From the Rebuilding Native Nations Course Series: "The Strategic Approach to Leadership"

Native Nations Institute

Native leaders discuss why it is important for Native nation leaders to take a strategic approach to leadership, stressing that the decisions they make must be made with the culture and values of their people and the next seven generations in mind. 

Native Nations

Briggs, Eileen. Native Nations Institute for Leadership, Management, and Policy, University of Arizona. Prior Lake, Minnesota. December 1, 2011. Presentation.

Lyons, Oren. "Rebuilding Healthy Nations." Honoring Nations symposium. Harvard Project on American Indian Economic Development, John F. Kennedy School of Government, Harvard University. Cambridge, Massachusetts. September 27-28, 2007. Presentation.

Makil, Ivan. Nation Building seminar. Native Nations Institute for Leadership, Management, and Policy, University of Arizona. Tucson, Arizona. April 6, 2005. Presentation.

Pico, Anthony. Honoring Nations symposium. Harvard Project for American Indian Economic Development, Harvard University. Cambridge, Massachusetts. September 2004. Presentation.

Russell, Angela. "Leadership and Strategic Thinking" (Episode 9). Native Nation Building television/radio series. Native Nations Institute for Leadership, Management, and Policy and the UA Channel, The University of Arizona. Tucson, Arizona. 2006. Television program.

Oren Lyons:

"From our directions and from the instructions given to the leaders of the Haudenosaunee when they say -- among many other instructions -- we are reminded and the words are direct, 'When you sit and you counsel for the welfare of your people, think not of your children, think not of yourself, think not of your family, not even your generation. Make your decisions on behalf of seven generations coming.' Now that's an instruction on responsibility, a very serious instruction on responsibility. Peacemaker said that, I don't know, a thousand, maybe two thousand years ago. It resonates today. Today it resonates. Be concerned about the seven generations and how we are going to survive and we survive by doing on a daily basis."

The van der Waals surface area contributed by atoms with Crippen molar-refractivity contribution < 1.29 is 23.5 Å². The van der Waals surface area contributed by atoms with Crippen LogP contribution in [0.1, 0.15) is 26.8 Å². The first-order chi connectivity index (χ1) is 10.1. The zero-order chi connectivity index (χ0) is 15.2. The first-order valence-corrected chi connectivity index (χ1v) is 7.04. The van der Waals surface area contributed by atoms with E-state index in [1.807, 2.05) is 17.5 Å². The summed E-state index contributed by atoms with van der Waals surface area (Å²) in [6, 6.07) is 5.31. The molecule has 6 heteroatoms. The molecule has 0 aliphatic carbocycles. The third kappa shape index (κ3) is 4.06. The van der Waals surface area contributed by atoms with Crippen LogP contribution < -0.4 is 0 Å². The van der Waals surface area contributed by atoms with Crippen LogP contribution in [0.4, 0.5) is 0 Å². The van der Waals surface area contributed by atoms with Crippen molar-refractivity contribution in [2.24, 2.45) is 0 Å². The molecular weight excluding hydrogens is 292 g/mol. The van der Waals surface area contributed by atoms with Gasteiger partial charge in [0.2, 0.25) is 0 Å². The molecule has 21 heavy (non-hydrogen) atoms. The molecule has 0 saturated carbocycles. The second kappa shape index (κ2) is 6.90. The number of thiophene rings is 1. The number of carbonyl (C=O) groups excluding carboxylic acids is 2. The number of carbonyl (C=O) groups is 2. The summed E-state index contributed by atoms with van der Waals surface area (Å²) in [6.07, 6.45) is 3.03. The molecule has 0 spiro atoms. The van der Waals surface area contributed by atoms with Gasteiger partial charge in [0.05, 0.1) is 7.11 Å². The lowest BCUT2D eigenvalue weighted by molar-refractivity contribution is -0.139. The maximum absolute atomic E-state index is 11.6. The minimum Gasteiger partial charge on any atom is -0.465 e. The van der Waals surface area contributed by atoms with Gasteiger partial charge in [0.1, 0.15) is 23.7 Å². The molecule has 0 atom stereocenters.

Anthony Pico:

"The strategic question the Viejas council engages should not be 'who runs the mailroom?' but what kind of society are we trying to build? What are our priorities as a community? What uses should we make of our resources? What relationships with outsiders are appropriate and necessary? Who can we trust? What do we need to protect? And what are we willing to give up?"

Eileen Briggs:

"I think that there's a general receptiveness to the new ideas that come. I think the biggest challenge for ourselves is how we listen to each other, say what about, what have we forgotten. Because that's where our biggest challenge...and I have to say I don't know if the word is fight or struggle maybe, is that you have people coming in and saying, 'You have forgotten who you are because this is, look at how you're running this meeting. Look at how this is getting done.' And it's important that that auntie stands up and sort of reminds us and maybe scolds us about, 'Look at, look at the way things used to be done. And look at this.' And that's what, I think in my analogy, that's the message she's giving us, is remember who you are. What were and are the values you were raised with? And look at how we're behaving now and how we're getting this done, how we're approaching something, what we're open to, what can we bring to this, and not just swallow this idea from the outside, whole, and say, 'Hey, we've been successful. Because that's this idea -- we did the thing.' Did we do that at the compromise of ourselves? Have we stepped back and given ourselves time to say, 'Does that fit us? Is this right for us? Is how we're doing this work for us?'"